"[Our study] provides the first comparison of CCTA and stress echocardiography in emergency department chest pain patients and shows a statistically significant 8% reduction of hospitalization in patients triaged with stress echocardiography compared to CCTA," the group wrote.
The researchers also found an overall trend toward less resource utilization over a 24-month follow-up period among patients who underwent stress echocardiography, although most measures did not reach statistical significance. There was no statistically significant difference between CCTA and stress echocardiography regarding subsequent catheterization and revascularization, and patients rated their experience with stress echocardiography more favorably than with CCTA.
An effective tool
Stress echocardiography appears to be a safe and effective tool for evaluating chest pain in the emergency department compared with CCTA, Levsky and colleagues wrote.
"Stress echocardiography resulted in the discharge of a significantly higher number of patients with significantly shorter lengths of stay, was safe at intermediate-term follow-up, and provided a better patient experience," they concluded.

Letters blast study linking ultrasound and autism

By Kate Madden Yee, AuntMinnie.com staff writer
June 11, 2018 -- A study published in February in JAMA Pediatrics that suggested a link between the incidence of autism spectrum disorder (ASD) and prenatal ultrasound is coming under fire by critics who are calling out the study's conclusion as oversimplified at best and inaccurate at worst

The original research, conducted by a team led by Dr. N. Paul Rosman of Boston Medical Center, claimed to find a statistically significant association between the development of ASD and one technical sonography parameter: the depth of ultrasound penetration for scans performed at certain points during pregnancy.
But this measure isn't valid, wrote Dr. Christoph Lees from the Imperial College Healthcare NHS Trust in London in a letter published online June 11, also in JAMA Pediatrics.
"The authors introduce a hitherto unheard-of index: the depth of ultrasonographic penetration," he wrote. "This has no clear biological or scientific justification. Nevertheless, they report that the mean depth of penetration of the ultrasound beam is greater in those who developed ASD than in healthy children. But depth of penetration of ultrasound is not a measure of ultrasonography exposure; it simply tells us how far the ultrasound beam reaches."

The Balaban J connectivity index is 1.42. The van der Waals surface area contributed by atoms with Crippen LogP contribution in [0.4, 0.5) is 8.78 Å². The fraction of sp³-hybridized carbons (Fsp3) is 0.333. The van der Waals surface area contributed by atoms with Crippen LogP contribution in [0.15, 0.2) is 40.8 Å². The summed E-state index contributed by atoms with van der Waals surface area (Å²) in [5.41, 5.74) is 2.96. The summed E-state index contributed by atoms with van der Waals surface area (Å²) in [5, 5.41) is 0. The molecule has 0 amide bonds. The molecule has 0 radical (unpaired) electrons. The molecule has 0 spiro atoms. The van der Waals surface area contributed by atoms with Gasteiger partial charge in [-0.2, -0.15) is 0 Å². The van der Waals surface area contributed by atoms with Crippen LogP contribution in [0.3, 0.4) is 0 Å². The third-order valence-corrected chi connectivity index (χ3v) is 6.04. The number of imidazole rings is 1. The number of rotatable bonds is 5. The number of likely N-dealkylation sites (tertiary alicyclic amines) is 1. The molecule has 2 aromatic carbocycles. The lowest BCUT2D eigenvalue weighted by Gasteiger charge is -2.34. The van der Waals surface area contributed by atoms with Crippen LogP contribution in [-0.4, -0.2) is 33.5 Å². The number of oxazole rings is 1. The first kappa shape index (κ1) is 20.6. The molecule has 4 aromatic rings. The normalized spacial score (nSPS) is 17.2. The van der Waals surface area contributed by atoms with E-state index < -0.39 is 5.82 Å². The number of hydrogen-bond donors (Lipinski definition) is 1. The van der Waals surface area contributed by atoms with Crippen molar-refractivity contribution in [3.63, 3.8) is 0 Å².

The study authors' conclusion that "further research is needed to determine whether other variables of ultrasound exposure also have adverse effects on the developing fetus" doesn't accurately reflect the data, he wrote.
"In apparent contravention of JAMA Pediatrics' guidance for reporting clinical studies of this nature, no recruitment flowchart with participant exclusion/inclusion criteria is shown, and neither a priori hypothesis, predefined primary outcome, nor sample size calculation are included," Lees wrote.
The study also drew criticism in a letter from Drs. David Somerset and Robert Wilson of the University of Calgary, who believe the study's conclusion that "greater ultrasonographic depth" negatively affects the fetus has not been proved and is a "gross oversimplification."
"The authors present no evidence that a mean difference of 4 mm in depth is associated with higher energy delivery to the fetus," they wrote. "Furthermore, clinical variables, such as maternal obesity and age and paternal age, are independently associated with ASD ... and these variables have not been accounted for. It is a shame that ... [the] study has such an alarmist conclusion in the abstract that is not supported by the study findings."
Because possible links between ultrasound and autism cause such anxiety among parents and pregnant women, it's crucial that studies are reported accurately, Lees concluded.
"In fact, this study shows that children with ASD were exposed to a shorter duration of prenatal ultrasonography and lower-energy scans than healthy children," he wrote. "These findings are reassuring. We respectfully suggest that a more accurate form of words would have reflected the study's finding than is found in the conclusion of the abstract.